Palmer pushes govt for investment mandates in super

Written by Miranda Brownlee Monday, 25 January 2016

The Palmer United Party has proposed the government either introduce legislation which forces a portion of superannuation to be invested solely in Australian assets, or remove the tax benefits for investment in overseas assets.

In a statement issued to SMSF Adviser, the Palmer United Party said that Australia holds one of the highest amounts of superannuation funds of any country, currently at $2 trillion.

“This is forecast to exceed $6 trillion over the next 20 years. There is a significant pool of funds that can be used to boost investment and create jobs,” said a Palmer United spokesperson.

The Palmer United Party stated that their position is that a portion of the superannuation collected in Australia “should be spent in Australia to create jobs”.

“This could be achieved through being mandated in the legislation,” said the political party.

“[Alternatively] people can be incentivised to invest in Australian assets by not offering a tax benefit to any money that is invested from superannuation in overseas assets/interests.”

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0 #12 Dr Terry Dwyer, Dwyer Lawyers 2016-02-15 12:25
Dear Monica

Australia credits Australian tax to Australian shareholders. It does not give away Australian tax to foreign shareholders. There is a problem. Foreign tax credits for tax paid by Australian companies operating overseas should be credited to Australian shareholders as imputation credits.

Overseas companies pay low dividends because most countries foolishly double tax dividends. That's why Apple and Google pile up undistributed offshore profits in Ireland, Luxembourg etc.
0 #11 Monica 2016-02-12 17:38
Reading PUP’s recommendations has prompted me to ask the following questions:-

If the Australian investors earn good dividends from their International Shares don’t they spend most of the money in Australia and contribute to the economy?
Why should Australians who invest in the International Shares be discriminated in the taxation treatment?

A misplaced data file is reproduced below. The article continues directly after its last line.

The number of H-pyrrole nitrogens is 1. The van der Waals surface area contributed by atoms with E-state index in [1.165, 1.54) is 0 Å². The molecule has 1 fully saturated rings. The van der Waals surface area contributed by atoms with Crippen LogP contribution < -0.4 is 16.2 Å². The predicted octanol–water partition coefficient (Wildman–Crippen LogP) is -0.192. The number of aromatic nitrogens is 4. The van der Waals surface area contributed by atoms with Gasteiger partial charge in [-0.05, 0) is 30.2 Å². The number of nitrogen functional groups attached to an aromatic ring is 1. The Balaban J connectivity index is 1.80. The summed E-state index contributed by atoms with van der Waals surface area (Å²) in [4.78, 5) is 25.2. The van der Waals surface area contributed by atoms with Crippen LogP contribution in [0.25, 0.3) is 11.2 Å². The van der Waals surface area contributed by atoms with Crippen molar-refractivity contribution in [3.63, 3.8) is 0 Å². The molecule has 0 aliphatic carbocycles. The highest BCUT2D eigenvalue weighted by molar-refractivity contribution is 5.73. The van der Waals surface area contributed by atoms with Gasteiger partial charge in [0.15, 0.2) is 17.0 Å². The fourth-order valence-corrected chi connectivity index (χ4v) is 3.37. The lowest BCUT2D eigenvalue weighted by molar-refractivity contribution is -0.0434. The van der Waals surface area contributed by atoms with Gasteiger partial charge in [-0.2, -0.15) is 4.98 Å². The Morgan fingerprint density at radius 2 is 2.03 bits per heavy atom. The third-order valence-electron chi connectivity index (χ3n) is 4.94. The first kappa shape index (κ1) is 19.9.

If the Overseas Companies can attract more Australian investors and pay better dividends perhaps the Australian companies need to lift their games and present some healthy competition!
0 #10 Peter matters 2016-01-30 16:40
P'raps we should be considering investing in a few golf course resorts, or a sunken ship replica theme park?
PUP are consistent with its namesake.

Dr Dwyer raises DORC. What a rip off. Build a dam in 1930 for $1. Amortise the cost in water rates for 70 years, then revalue the asset to current replacement cost and amortise the new book value thru' higher water charges.
Only governments could come up with such a scheme.
+4 #9 Dr Terry Dwyer, Dwyer Lawyers 2016-01-27 13:53
It's not necessary to force people to buy infrastructure bonds. What has destroyed the admirable system of financing public works cheaply have been-

1 the adoption of upfront user pays when beneficiaries are more the landholders than users;

2 abolition of the rating system for independent semi-government authorities to finance buildings and bond repayments. The SydneyWater Board built everything from about 1888 to the 1980s without a penny from State Treasury.

3 dividend stripping by State and Federal governments

4 bogus inflated cost replacement accounting (called DORC) to maximise monopoly sale prices and make consumers and producers pay over and over again for assets they have already paid for.

If industry is fleeing Australia blame jacked up infrastructure costs.

This used to be a cheap energy country and should be.
-1 #8 Keith 2016-01-27 13:28
Maybe we could have Governments reissue Bonds and mandate that a certain % be required by small funds under $10m. It worked admirably many years ago to build our water, sewerage and electricity infrastructures etc. Better return to Super Funds and cheaper finance for Governments.
+2 #7 Steve A 2016-01-27 13:10
Perhaps Mr Palmer wants to specify that the funds be used to prop up nickel mining companies while their owners use the business funds to finance their political aspirations??

He may want to start with the Future Fund which - according to its most recent report - had 6.5% of it's assets in Australian equities (as at 31/12/15).
+3 #6 Michael 2016-01-25 15:34
"How to ensure Australian assets are mispriced" written by Clive Palmer
+3 #5 Jason 2016-01-25 13:41
Incentive to invest in Australian companies = franking credits

Reduced tax benefit for investing in overseas assets = Cannot claim foreign tax credits when in pension phase

What is his point? To remove diversification from superannuation portfolios?
+3 #4 Dr Terry Dwyer, Dwyer Lawyers 2016-01-25 11:34
Oh and what about an investment in an Australian company which invests overseas? Say BHP?

And doesn't he know you (wrongly) don't get a flow through of foreign tax credits anyway?

Is he silly or dissembling?
+3 #3 wondering 2016-01-25 11:32
Obviously Mr Palmer has never ever read anything published about SMSF investments, as everything published to date tells how almost all SMSF investment is held within Australia.
To think these guys are helping make policy for the betterment of all Australians. Just a joke.
+1 #2 Dan 2016-01-25 11:07
When will politicians learn that super is not a public asset to fund nation building (compulsorily). It's a failsafe to alleviate public pensions.
+3 #1 David 2016-01-25 09:53
Is there not substantial funds in Australian assets already? According to the ATO statistics released late 2014 alluded to SMSFs having less than 1% in overseas stocks, warning DIY Trustees the dangers of only having Australian stocks, where retail and industry funds had significant exposure to overseas shares.

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